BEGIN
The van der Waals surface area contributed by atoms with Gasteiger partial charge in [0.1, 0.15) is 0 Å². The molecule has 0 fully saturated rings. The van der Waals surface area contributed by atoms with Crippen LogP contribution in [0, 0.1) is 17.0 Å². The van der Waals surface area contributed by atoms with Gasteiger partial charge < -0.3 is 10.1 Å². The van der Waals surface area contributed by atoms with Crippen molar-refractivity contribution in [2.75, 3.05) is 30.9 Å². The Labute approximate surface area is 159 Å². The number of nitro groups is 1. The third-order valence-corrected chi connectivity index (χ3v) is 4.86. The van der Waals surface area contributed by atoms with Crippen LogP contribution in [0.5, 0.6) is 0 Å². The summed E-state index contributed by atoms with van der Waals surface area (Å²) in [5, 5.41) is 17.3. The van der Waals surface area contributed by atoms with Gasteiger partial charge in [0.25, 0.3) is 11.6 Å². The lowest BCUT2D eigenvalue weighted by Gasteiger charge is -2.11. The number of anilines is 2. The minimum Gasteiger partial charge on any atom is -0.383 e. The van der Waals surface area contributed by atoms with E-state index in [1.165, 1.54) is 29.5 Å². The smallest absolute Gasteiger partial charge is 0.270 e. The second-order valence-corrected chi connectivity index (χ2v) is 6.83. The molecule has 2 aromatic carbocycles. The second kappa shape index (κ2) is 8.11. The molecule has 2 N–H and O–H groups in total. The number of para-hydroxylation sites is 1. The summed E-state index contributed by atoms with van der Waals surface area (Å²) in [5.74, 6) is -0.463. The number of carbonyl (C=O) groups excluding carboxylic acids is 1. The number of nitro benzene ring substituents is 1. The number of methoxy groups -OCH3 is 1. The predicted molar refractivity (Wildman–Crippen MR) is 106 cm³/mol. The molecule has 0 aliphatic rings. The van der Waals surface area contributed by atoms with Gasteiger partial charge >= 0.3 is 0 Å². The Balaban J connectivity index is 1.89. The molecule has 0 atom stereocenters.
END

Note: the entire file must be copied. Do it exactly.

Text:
The van der Waals surface area contributed by atoms with Gasteiger partial charge in [0.1, 0.15) is 0 Å². The molecule has 0 fully saturated rings. The van der Waals surface area contributed by atoms with Crippen LogP contribution in [0, 0.1) is 17.0 Å². The van der Waals surface area contributed by atoms with Gasteiger partial charge < -0.3 is 10.1 Å². The van der Waals surface area contributed by atoms with Crippen molar-refractivity contribution in [2.75, 3.05) is 30.9 Å². The Labute approximate surface area is 159 Å². The number of nitro groups is 1. The third-order valence-corrected chi connectivity index (χ3v) is 4.86. The van der Waals surface area contributed by atoms with Crippen LogP contribution in [0.5, 0.6) is 0 Å². The summed E-state index contributed by atoms with van der Waals surface area (Å²) in [5, 5.41) is 17.3. The van der Waals surface area contributed by atoms with Gasteiger partial charge in [0.25, 0.3) is 11.6 Å². The lowest BCUT2D eigenvalue weighted by Gasteiger charge is -2.11. The number of anilines is 2. The minimum Gasteiger partial charge on any atom is -0.383 e. The van der Waals surface area contributed by atoms with E-state index in [1.165, 1.54) is 29.5 Å². The smallest absolute Gasteiger partial charge is 0.270 e. The second-order valence-corrected chi connectivity index (χ2v) is 6.83. The molecule has 2 aromatic carbocycles. The second kappa shape index (κ2) is 8.11. The molecule has 2 N–H and O–H groups in total. The number of para-hydroxylation sites is 1. The summed E-state index contributed by atoms with van der Waals surface area (Å²) in [5.74, 6) is -0.463. The number of carbonyl (C=O) groups excluding carboxylic acids is 1. The number of nitro benzene ring substituents is 1. The number of methoxy groups -OCH3 is 1. The predicted molar refractivity (Wildman–Crippen MR) is 106 cm³/mol. The molecule has 0 aliphatic rings. The van der Waals surface area contributed by atoms with Gasteiger partial charge >= 0.3 is 0 Å². The Balaban J connectivity index is 1.89. The molecule has 0 atom stereocenters.